I didn’t go along with this line of criticism until HYPERNORMALISATION came out in 2016. I found it sprawling as a single, 165-minute film, and thought it would have benefitted from being edited into separate episodes like his earlier series, and from the exploration of its big themes – how politicians, technocratic utopians and financiers had built a ‘fake world’ run by corporations and propped up by the media – through a tighter focus on a smaller number of stories. Those who criticised him for making strange connections and sweeping generalisations found plenty to cross off their bingo cards. For example, while arguing that the US counter-culture had failed to change the world because it had become too concerned with individual self-expression, Curtis makes a dubious link between Patti Smith, Martha Rosler and Donald Trump. On the basis that Trump was buying up property in a bankrupt New York at the same time as Smith and Rosler were making art, he implicitly blames the artists – both vocal critics of Trump – for his rise to the presidency. Happily, Curtis seems to have taken these criticisms on board. CAN’T GET YOU OUT OF MY HEAD builds on his well-established approach with a wider-ranging yet more coherent storyline, a broader sonic palette that brings in more hip-hop and post-punk, and deeper emotional sympathy with his expanded cast of characters.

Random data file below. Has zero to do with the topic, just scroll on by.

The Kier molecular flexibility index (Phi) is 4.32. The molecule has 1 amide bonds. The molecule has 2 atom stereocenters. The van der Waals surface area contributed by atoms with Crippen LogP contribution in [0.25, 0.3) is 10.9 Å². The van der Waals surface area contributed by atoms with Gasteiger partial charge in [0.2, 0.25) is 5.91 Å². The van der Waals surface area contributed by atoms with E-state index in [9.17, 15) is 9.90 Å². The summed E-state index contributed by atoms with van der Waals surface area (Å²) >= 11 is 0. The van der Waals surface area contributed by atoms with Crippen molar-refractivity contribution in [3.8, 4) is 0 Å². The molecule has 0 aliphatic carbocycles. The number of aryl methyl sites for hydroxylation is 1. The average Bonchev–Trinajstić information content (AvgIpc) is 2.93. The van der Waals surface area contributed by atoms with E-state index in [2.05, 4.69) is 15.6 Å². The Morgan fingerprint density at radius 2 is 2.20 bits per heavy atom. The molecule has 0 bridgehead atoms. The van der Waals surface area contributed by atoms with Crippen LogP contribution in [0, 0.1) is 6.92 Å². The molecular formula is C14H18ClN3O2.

With five 75-minute episodes and a two-hour conclusion, this series does not follow one set of characters from start to finish, but plenty of overarching narratives and stories run throughout. International plotlines criss-cross with national subplots, such as the stultifying impact of the Sackler family’s distribution of drugs – first Valium, then OxyContin – or the power struggles at the top of China’s Communist Party. Other strands flicker in and out, depending on which themes and periods Curtis covers. Some span several episodes, like the rise and fall of Jiang Qing, who called herself a ‘unit of one’, despite Mao’s demand for collective action, and used the Cultural Revolution to avenge people she felt had wronged her in her acting career, before Deng Xiaoping took power and condemned her as a traitor. Others feature only briefly, with varying levels of impact. The story of the cosmonaut Vladimir Komarov is fleeting but memorable. Forced into space in a clearly unsafe rocket to commemorate the fiftieth anniversary of the October Revolution, Komarov insisted his body be publicly displayed if he died in the attempt, which he did. However, that of aristocrat, musician and author Robin Douglas-Home, who committed suicide in 1968, apparently because he couldn’t cope with his wife’s autonomy, is used unconvincingly by Curtis to illustrate the inability of the wider British establishment to deal with post-war social changes, and is quietly dropped.